And yet Notre Dame is my church, and a mother church for any who have stood beneath her wheeling Rose windows or caught a first glimpse of her buttressed towers from across the Seine. The Cathedral of Paris is the mother church, much as St. Peter’s is the father church, of Christendom and Western Civilization. A few years ago, I had a five-hour layover at Charles de Gaulle, which they call the “Paris Airport.” In fact, it’s a good hour on the fast train from downtown, but I figured I would have 45 minutes in Paris if I got through the immigration lines quickly. I went straight to Notre Dame, wandering through the semi-darkness, reading memorial wall plaques from 1163, watching young people make their confessions to priests waiting in the cathedral’s curious glass confessionals, peering into the smoked glass reliquary of the crown of thorns. And of course, standing before the great North Rose, feeling as if I were falling into eternity.
Rachel Fulton Brown asks the question: why should we rebuild Notre Dame? Restoration donations have almost exceeded $1 billion, and we certainly have the technology. France’s agnostic President confidently declares the national monument will be rebuilt “more beautiful than ever” within five years. But can we build what the Faith of our Fathers built? Can we do what the medieval masons and glazing artisans did without their love for God, for Our Lady, for the Gospels they so winningly portrayed in glass and stone? “In the middle ages, it wasn’t the building of stone, glass, and wood that mattered,” Fulton writes. “It was the worship offered therein.” The most ordinary parish church becomes beautiful when people pray within it. Only faith in God and love for his Church can restore Notre Dame’s essential beauty. The burning of this monument is a national referendum for France: are we still Christian enough to rebuild a Catholic church?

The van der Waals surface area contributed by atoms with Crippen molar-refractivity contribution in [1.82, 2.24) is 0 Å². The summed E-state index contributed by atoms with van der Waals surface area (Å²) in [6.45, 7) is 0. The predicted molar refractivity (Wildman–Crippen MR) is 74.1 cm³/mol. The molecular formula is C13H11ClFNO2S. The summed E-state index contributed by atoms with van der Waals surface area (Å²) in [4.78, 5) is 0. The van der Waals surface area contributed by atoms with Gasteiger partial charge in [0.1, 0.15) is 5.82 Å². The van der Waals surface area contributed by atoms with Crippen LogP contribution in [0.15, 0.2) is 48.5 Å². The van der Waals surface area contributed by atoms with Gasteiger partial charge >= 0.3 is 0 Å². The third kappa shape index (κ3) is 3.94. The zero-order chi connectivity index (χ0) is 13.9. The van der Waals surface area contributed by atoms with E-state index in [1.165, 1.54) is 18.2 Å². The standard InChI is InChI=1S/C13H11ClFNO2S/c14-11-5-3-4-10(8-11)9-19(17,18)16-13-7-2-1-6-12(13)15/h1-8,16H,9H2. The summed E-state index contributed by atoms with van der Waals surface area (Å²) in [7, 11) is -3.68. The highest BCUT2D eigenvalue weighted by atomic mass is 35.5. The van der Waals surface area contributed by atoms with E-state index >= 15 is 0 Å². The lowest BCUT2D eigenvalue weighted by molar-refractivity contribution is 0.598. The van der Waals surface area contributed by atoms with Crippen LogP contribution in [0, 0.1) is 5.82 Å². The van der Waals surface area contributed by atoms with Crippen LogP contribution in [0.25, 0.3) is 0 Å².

We priests have the unspeakable privilege of leading our communities in the Paschal Triduum over these next three days. While the highest liturgies of Christian worship will not take place in Paris’ cathedral this year, they will in every simple parish church, and in the modernist Cathedral here in San Francisco. What makes our lives beautiful is not stone and glass, but the depth of our prayer to God, the leap of the heart that looks up and into God, who is beauty itself. We all hope that Notre Dame can recover her essential beauty, but that beauty is ours for the asking right in our little parish churches, or even in our own rooms, if we enter deeply into the mysteries of these next three days.